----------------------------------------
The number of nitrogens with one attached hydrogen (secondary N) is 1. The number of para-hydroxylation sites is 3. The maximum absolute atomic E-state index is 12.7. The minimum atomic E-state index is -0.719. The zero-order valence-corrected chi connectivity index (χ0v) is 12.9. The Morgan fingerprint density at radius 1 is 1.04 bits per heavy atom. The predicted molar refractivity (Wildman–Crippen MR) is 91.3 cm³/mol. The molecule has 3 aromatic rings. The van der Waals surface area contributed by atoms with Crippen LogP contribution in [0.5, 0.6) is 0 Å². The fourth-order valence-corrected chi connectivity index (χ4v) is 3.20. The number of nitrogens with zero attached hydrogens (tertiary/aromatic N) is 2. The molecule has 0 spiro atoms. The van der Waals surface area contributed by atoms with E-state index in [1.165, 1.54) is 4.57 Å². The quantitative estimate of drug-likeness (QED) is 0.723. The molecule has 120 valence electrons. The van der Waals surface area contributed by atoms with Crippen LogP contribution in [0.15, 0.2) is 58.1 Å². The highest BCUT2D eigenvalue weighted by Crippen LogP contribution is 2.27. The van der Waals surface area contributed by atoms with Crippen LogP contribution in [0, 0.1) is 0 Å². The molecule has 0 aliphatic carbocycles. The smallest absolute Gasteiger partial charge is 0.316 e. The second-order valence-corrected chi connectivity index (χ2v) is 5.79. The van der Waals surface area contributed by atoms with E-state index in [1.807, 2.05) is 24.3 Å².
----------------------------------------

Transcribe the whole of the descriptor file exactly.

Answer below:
The number of nitrogens with one attached hydrogen (secondary N) is 1. The number of para-hydroxylation sites is 3. The maximum absolute atomic E-state index is 12.7. The minimum atomic E-state index is -0.719. The zero-order valence-corrected chi connectivity index (χ0v) is 12.9. The Morgan fingerprint density at radius 1 is 1.04 bits per heavy atom. The predicted molar refractivity (Wildman–Crippen MR) is 91.3 cm³/mol. The molecule has 3 aromatic rings. The van der Waals surface area contributed by atoms with Crippen LogP contribution in [0.5, 0.6) is 0 Å². The fourth-order valence-corrected chi connectivity index (χ4v) is 3.20. The number of nitrogens with zero attached hydrogens (tertiary/aromatic N) is 2. The molecule has 0 spiro atoms. The van der Waals surface area contributed by atoms with E-state index in [1.165, 1.54) is 4.57 Å². The quantitative estimate of drug-likeness (QED) is 0.723. The molecule has 120 valence electrons. The van der Waals surface area contributed by atoms with Crippen LogP contribution in [0.15, 0.2) is 58.1 Å². The highest BCUT2D eigenvalue weighted by Crippen LogP contribution is 2.27. The van der Waals surface area contributed by atoms with Crippen LogP contribution in [0, 0.1) is 0 Å². The molecule has 0 aliphatic carbocycles. The smallest absolute Gasteiger partial charge is 0.316 e. The second-order valence-corrected chi connectivity index (χ2v) is 5.79. The van der Waals surface area contributed by atoms with E-state index in [1.807, 2.05) is 24.3 Å².